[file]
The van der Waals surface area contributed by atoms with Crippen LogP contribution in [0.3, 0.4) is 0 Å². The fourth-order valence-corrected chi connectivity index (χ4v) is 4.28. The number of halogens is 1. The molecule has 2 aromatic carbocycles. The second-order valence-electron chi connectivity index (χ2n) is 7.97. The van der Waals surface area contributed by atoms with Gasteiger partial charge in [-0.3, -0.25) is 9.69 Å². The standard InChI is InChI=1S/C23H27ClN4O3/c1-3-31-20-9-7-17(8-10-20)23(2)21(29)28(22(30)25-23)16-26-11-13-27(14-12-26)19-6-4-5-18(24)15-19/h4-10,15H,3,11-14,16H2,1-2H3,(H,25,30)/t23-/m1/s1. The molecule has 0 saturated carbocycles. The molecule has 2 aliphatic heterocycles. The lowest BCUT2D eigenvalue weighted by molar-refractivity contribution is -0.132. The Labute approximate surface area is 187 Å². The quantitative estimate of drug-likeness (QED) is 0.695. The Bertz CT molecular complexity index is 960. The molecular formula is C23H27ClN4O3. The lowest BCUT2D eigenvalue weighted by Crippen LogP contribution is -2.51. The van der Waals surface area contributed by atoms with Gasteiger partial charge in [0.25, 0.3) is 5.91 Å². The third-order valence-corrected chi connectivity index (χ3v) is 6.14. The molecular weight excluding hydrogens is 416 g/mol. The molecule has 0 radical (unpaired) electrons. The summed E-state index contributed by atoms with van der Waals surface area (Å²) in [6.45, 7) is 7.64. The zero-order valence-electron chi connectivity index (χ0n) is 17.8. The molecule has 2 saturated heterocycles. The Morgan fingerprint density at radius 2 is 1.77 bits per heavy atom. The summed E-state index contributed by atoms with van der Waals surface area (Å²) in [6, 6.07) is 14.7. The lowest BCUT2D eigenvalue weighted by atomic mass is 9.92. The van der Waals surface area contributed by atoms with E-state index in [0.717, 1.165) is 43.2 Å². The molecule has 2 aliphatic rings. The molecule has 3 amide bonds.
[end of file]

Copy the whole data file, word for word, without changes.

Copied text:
The van der Waals surface area contributed by atoms with Crippen LogP contribution in [0.3, 0.4) is 0 Å². The fourth-order valence-corrected chi connectivity index (χ4v) is 4.28. The number of halogens is 1. The molecule has 2 aromatic carbocycles. The second-order valence-electron chi connectivity index (χ2n) is 7.97. The van der Waals surface area contributed by atoms with Gasteiger partial charge in [-0.3, -0.25) is 9.69 Å². The standard InChI is InChI=1S/C23H27ClN4O3/c1-3-31-20-9-7-17(8-10-20)23(2)21(29)28(22(30)25-23)16-26-11-13-27(14-12-26)19-6-4-5-18(24)15-19/h4-10,15H,3,11-14,16H2,1-2H3,(H,25,30)/t23-/m1/s1. The molecule has 0 saturated carbocycles. The molecule has 2 aliphatic heterocycles. The lowest BCUT2D eigenvalue weighted by molar-refractivity contribution is -0.132. The Labute approximate surface area is 187 Å². The quantitative estimate of drug-likeness (QED) is 0.695. The Bertz CT molecular complexity index is 960. The molecular formula is C23H27ClN4O3. The lowest BCUT2D eigenvalue weighted by Crippen LogP contribution is -2.51. The van der Waals surface area contributed by atoms with Gasteiger partial charge in [0.25, 0.3) is 5.91 Å². The third-order valence-corrected chi connectivity index (χ3v) is 6.14. The molecular weight excluding hydrogens is 416 g/mol. The molecule has 0 radical (unpaired) electrons. The summed E-state index contributed by atoms with van der Waals surface area (Å²) in [6.45, 7) is 7.64. The zero-order valence-electron chi connectivity index (χ0n) is 17.8. The molecule has 2 saturated heterocycles. The Morgan fingerprint density at radius 2 is 1.77 bits per heavy atom. The summed E-state index contributed by atoms with van der Waals surface area (Å²) in [6, 6.07) is 14.7. The lowest BCUT2D eigenvalue weighted by atomic mass is 9.92. The van der Waals surface area contributed by atoms with E-state index in [0.717, 1.165) is 43.2 Å². The molecule has 2 aliphatic rings. The molecule has 3 amide bonds.